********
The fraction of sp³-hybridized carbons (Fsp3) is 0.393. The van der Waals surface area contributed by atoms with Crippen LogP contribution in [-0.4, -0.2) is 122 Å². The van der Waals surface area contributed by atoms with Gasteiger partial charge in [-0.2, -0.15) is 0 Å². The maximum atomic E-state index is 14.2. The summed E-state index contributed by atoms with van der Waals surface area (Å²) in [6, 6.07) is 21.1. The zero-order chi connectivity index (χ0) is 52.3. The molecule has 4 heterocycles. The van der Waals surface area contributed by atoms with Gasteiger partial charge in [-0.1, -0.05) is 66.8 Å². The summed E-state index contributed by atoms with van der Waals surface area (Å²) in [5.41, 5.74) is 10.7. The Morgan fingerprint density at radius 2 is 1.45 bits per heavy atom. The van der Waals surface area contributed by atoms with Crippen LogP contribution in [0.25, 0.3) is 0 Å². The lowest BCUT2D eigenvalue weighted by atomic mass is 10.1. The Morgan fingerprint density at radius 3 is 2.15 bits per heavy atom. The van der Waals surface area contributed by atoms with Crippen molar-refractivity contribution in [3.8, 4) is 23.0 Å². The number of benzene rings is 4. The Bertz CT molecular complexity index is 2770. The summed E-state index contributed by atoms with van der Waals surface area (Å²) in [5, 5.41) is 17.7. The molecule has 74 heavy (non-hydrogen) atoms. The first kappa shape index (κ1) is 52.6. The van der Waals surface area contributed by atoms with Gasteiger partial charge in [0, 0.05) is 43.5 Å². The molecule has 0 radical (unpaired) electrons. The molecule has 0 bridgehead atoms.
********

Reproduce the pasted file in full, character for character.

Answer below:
The fraction of sp³-hybridized carbons (Fsp3) is 0.393. The van der Waals surface area contributed by atoms with Crippen LogP contribution in [-0.4, -0.2) is 122 Å². The van der Waals surface area contributed by atoms with Gasteiger partial charge in [-0.2, -0.15) is 0 Å². The maximum atomic E-state index is 14.2. The summed E-state index contributed by atoms with van der Waals surface area (Å²) in [6, 6.07) is 21.1. The zero-order chi connectivity index (χ0) is 52.3. The molecule has 4 heterocycles. The van der Waals surface area contributed by atoms with Gasteiger partial charge in [-0.1, -0.05) is 66.8 Å². The summed E-state index contributed by atoms with van der Waals surface area (Å²) in [5.41, 5.74) is 10.7. The Morgan fingerprint density at radius 2 is 1.45 bits per heavy atom. The van der Waals surface area contributed by atoms with Crippen LogP contribution in [0.25, 0.3) is 0 Å². The lowest BCUT2D eigenvalue weighted by atomic mass is 10.1. The Morgan fingerprint density at radius 3 is 2.15 bits per heavy atom. The van der Waals surface area contributed by atoms with Crippen molar-refractivity contribution in [3.8, 4) is 23.0 Å². The number of benzene rings is 4. The Bertz CT molecular complexity index is 2770. The summed E-state index contributed by atoms with van der Waals surface area (Å²) in [5, 5.41) is 17.7. The molecule has 74 heavy (non-hydrogen) atoms. The first kappa shape index (κ1) is 52.6. The van der Waals surface area contributed by atoms with Gasteiger partial charge in [0, 0.05) is 43.5 Å². The molecule has 0 radical (unpaired) electrons. The molecule has 0 bridgehead atoms.